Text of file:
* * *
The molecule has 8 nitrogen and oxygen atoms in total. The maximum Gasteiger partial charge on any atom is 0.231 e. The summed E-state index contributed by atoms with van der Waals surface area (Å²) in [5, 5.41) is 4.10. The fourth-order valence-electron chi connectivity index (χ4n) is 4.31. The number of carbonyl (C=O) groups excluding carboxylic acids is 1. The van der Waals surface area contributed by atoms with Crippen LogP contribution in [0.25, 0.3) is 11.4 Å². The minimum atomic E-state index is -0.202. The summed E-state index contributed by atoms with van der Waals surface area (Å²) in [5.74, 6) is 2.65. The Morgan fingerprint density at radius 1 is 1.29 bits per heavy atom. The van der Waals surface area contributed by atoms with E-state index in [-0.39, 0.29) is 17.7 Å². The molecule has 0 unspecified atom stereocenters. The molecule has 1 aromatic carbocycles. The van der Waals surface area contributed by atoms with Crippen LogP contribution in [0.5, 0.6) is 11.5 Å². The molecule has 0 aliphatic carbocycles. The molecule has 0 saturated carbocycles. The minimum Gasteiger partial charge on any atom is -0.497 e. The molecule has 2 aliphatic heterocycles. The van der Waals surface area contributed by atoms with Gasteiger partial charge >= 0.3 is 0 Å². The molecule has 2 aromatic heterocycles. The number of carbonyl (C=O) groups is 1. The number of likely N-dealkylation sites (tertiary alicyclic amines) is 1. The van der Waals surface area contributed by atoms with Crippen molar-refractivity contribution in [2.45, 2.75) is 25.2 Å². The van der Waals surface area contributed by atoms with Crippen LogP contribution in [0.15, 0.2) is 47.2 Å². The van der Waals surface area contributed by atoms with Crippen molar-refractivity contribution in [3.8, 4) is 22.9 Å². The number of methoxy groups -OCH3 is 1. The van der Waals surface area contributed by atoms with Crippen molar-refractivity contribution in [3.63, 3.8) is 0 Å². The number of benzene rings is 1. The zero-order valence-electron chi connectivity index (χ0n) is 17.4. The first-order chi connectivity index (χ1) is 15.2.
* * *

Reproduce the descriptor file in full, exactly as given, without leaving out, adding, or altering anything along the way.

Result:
The molecule has 8 nitrogen and oxygen atoms in total. The maximum Gasteiger partial charge on any atom is 0.231 e. The summed E-state index contributed by atoms with van der Waals surface area (Å²) in [5, 5.41) is 4.10. The fourth-order valence-electron chi connectivity index (χ4n) is 4.31. The number of carbonyl (C=O) groups excluding carboxylic acids is 1. The van der Waals surface area contributed by atoms with Crippen LogP contribution in [0.25, 0.3) is 11.4 Å². The minimum atomic E-state index is -0.202. The summed E-state index contributed by atoms with van der Waals surface area (Å²) in [5.74, 6) is 2.65. The Morgan fingerprint density at radius 1 is 1.29 bits per heavy atom. The van der Waals surface area contributed by atoms with E-state index in [-0.39, 0.29) is 17.7 Å². The molecule has 0 unspecified atom stereocenters. The molecule has 1 aromatic carbocycles. The van der Waals surface area contributed by atoms with Crippen LogP contribution in [0.5, 0.6) is 11.5 Å². The molecule has 0 aliphatic carbocycles. The molecule has 0 saturated carbocycles. The minimum Gasteiger partial charge on any atom is -0.497 e. The molecule has 2 aliphatic heterocycles. The van der Waals surface area contributed by atoms with Gasteiger partial charge >= 0.3 is 0 Å². The molecule has 2 aromatic heterocycles. The number of carbonyl (C=O) groups is 1. The number of likely N-dealkylation sites (tertiary alicyclic amines) is 1. The van der Waals surface area contributed by atoms with Crippen molar-refractivity contribution in [2.45, 2.75) is 25.2 Å². The van der Waals surface area contributed by atoms with Crippen LogP contribution in [0.15, 0.2) is 47.2 Å². The van der Waals surface area contributed by atoms with Crippen molar-refractivity contribution in [3.8, 4) is 22.9 Å². The number of methoxy groups -OCH3 is 1. The van der Waals surface area contributed by atoms with Crippen molar-refractivity contribution in [3.63, 3.8) is 0 Å². The number of benzene rings is 1. The zero-order valence-electron chi connectivity index (χ0n) is 17.4. The first-order chi connectivity index (χ1) is 15.2.